In terms of IBD therapy we often feel that we have come a long way in a short space of time, although there is still a large unmet need for people with ongoing disease despite treatment. How do you feel about this?

I think I may be in the second generation of patients who were started on infliximab. When I had surgery for severe Crohn’s Disease, I was given this new biologic and told that this was my best shot at remission without steroids. At the time, there were not many alternatives. I was fortunate. I know that there are people 15–20 years my senior who endured multiple resections; at least I had this one new option when I needed it the most.

Now there are several therapeutic options for IBD patients, newest among them S1P inhibitors. When people ask why we do not have more therapies available right now, I find it to be a challenging conversation. Our current therapies all functionally target the same cellular mechanisms – it is not ideal, but at least there ARE options. I am a huge advocate of identifying new therapies that do not rely on immunosuppression and I’m heartened to see many of my colleagues in the IBD Research Community jumping on this bandwagon.

Surgery has sometimes been presented as a last resort, although attitudes are changing to that. How do you feel about surgery from your experience in terms of IBD treatment?

I feel pretty good about it; it saved my life. As a patient, surgery always seems like the worst-case scenario because there is a degree of trauma involved, both mental and physical. I put off surgery far longer than I should have, until I called another IBD patient and said, “Can you remind me how this was the best thing that you ever did? Because right now this seems like the worst thing that I could ever do!” Their reassurance that a few crappy post-surgical weeks were worth a net-positive outcome helped me take that mental leap. Having resources for patients is incredibly valuable, whether support groups (in person or virtual), camps for kids with IBD or one-on-one peer mentoring programmes. Interacting with other people who have lived this shared experience helps immeasurably.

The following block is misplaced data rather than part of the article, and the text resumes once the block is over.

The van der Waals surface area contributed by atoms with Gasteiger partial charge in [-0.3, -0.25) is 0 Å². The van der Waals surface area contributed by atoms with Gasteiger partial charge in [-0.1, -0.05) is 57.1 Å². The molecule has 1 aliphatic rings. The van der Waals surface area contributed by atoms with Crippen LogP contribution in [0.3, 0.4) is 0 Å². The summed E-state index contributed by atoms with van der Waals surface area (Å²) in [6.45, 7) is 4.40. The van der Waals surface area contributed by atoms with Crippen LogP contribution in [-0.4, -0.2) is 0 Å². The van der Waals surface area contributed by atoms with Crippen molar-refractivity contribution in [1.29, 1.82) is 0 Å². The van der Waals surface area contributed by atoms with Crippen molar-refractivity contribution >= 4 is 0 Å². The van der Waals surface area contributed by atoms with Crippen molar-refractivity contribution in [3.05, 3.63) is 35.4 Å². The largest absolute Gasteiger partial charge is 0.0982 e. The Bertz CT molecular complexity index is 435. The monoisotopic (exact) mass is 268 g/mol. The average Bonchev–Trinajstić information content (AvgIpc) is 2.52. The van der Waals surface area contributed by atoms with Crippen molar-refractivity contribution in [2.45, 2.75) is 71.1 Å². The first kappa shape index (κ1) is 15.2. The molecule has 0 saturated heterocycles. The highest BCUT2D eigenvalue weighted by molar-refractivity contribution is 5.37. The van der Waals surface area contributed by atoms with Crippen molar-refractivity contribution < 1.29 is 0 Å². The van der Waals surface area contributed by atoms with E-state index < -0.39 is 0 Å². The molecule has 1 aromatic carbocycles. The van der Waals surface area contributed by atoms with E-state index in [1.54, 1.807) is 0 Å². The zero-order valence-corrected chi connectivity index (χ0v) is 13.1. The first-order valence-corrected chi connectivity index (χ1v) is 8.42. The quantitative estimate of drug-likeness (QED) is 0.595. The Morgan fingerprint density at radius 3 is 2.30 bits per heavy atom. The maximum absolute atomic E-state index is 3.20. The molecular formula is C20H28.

As far as you are concerned, what would a cure look like?

I wish I had a great answer, but it's such a hard question, isn't it?

Personalised medicine seems to be the key because everyone's disease is different or responds differently. Many of the large GWAS studies are trying to get to the root of this fundamental question. Perhaps once we know how to better leverage these individualised data, we will get to the point where we can slot a patient’s disease into one of X number of subtypes cross-referenced by efficacy of individual therapeutics to deliver an optimised treatment plan.

Can we come up with better ways to treat patients that don’t leave them susceptible to cancer? Yes, I think we can do that. Can we find therapies that would extend the longevity of treatment cycles to reduce a patient’s financial burden? That seems reasonable to me. Can we get patients off of immunosuppressive therapies and onto meds that maintain remission? I certainly hope so. However, it is difficult to envision that there will be one cure that will eliminate all IBD in everyone – so that it is gone forever, and you never have to worry about it again. I’m generally an optimistic person, but that particular outcome still feels relatively intangible.

Most of our treatments focus on reducing inflammation. Where do you see treatment paradigms moving?

I would love to see patients prescribed one set of drugs to put them into remission and then transitioned to another set of maintenance meds to keep them in remission. Let’s continue to inhibit T cell trafficking and reduce TNF levels to stop the vicious cycle of inflammation during a flare, but once a patient achieves remission, what mechanisms can we leverage to maintain the status quo and prevent a triggering event without suppressing the immune system? My research programme focuses on how to amplify the protective responses of immune sentinels, known as gamma delta T cells, within the epithelium. However, mobilising tissue-resident gamma delta T cells in the middle of a flare is not going to be useful when the epithelium is destroyed and your immune system is in panic mode. If we can devise a separate set of therapeutics that enhance the ability of tissue resident gamma delta T cells to maintain an intact barrier, engage errant microbes and dampen sparks of inflammation while a patient is in remission to prevent a wildfire, that seems like a better approach than immunosuppression.

And with that I would like to thank Dr. Edelblum for a really fascinating perspective on both the science of IBD and what it is to be on both sides of the table. I would highly recommend checking out some of the videos of gamma delta intraepithelial lymphocytes flossing their way through the epithelium at the lab website www.edelblumlab.com.

Posted in ECCO News, Committee News, Y-ECCO, Volume 17, Issue 2